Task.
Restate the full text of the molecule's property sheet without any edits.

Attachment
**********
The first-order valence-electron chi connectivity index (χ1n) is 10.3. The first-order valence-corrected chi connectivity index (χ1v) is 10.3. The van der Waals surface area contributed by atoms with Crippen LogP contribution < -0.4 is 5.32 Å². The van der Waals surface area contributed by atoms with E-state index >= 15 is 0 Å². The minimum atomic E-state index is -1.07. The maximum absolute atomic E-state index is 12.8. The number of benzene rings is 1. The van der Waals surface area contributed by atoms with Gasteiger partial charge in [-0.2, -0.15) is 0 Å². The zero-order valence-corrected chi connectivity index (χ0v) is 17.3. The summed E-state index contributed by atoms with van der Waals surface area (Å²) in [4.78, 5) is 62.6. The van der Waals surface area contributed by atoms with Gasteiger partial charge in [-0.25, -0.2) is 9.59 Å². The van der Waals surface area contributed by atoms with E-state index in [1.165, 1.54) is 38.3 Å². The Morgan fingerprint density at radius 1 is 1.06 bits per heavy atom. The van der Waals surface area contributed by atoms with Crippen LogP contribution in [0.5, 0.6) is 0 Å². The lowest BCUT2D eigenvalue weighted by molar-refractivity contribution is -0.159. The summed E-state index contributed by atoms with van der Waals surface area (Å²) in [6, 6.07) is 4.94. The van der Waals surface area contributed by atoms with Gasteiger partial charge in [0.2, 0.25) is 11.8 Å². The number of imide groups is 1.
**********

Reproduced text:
The first-order valence-electron chi connectivity index (χ1n) is 10.3. The first-order valence-corrected chi connectivity index (χ1v) is 10.3. The van der Waals surface area contributed by atoms with Crippen LogP contribution < -0.4 is 5.32 Å². The van der Waals surface area contributed by atoms with E-state index >= 15 is 0 Å². The minimum atomic E-state index is -1.07. The maximum absolute atomic E-state index is 12.8. The number of benzene rings is 1. The van der Waals surface area contributed by atoms with Gasteiger partial charge in [-0.2, -0.15) is 0 Å². The zero-order valence-corrected chi connectivity index (χ0v) is 17.3. The summed E-state index contributed by atoms with van der Waals surface area (Å²) in [4.78, 5) is 62.6. The van der Waals surface area contributed by atoms with Gasteiger partial charge in [-0.25, -0.2) is 9.59 Å². The van der Waals surface area contributed by atoms with E-state index in [1.165, 1.54) is 38.3 Å². The Morgan fingerprint density at radius 1 is 1.06 bits per heavy atom. The van der Waals surface area contributed by atoms with Crippen LogP contribution in [0.5, 0.6) is 0 Å². The lowest BCUT2D eigenvalue weighted by molar-refractivity contribution is -0.159. The summed E-state index contributed by atoms with van der Waals surface area (Å²) in [6, 6.07) is 4.94. The van der Waals surface area contributed by atoms with Gasteiger partial charge in [0.2, 0.25) is 11.8 Å². The number of imide groups is 1.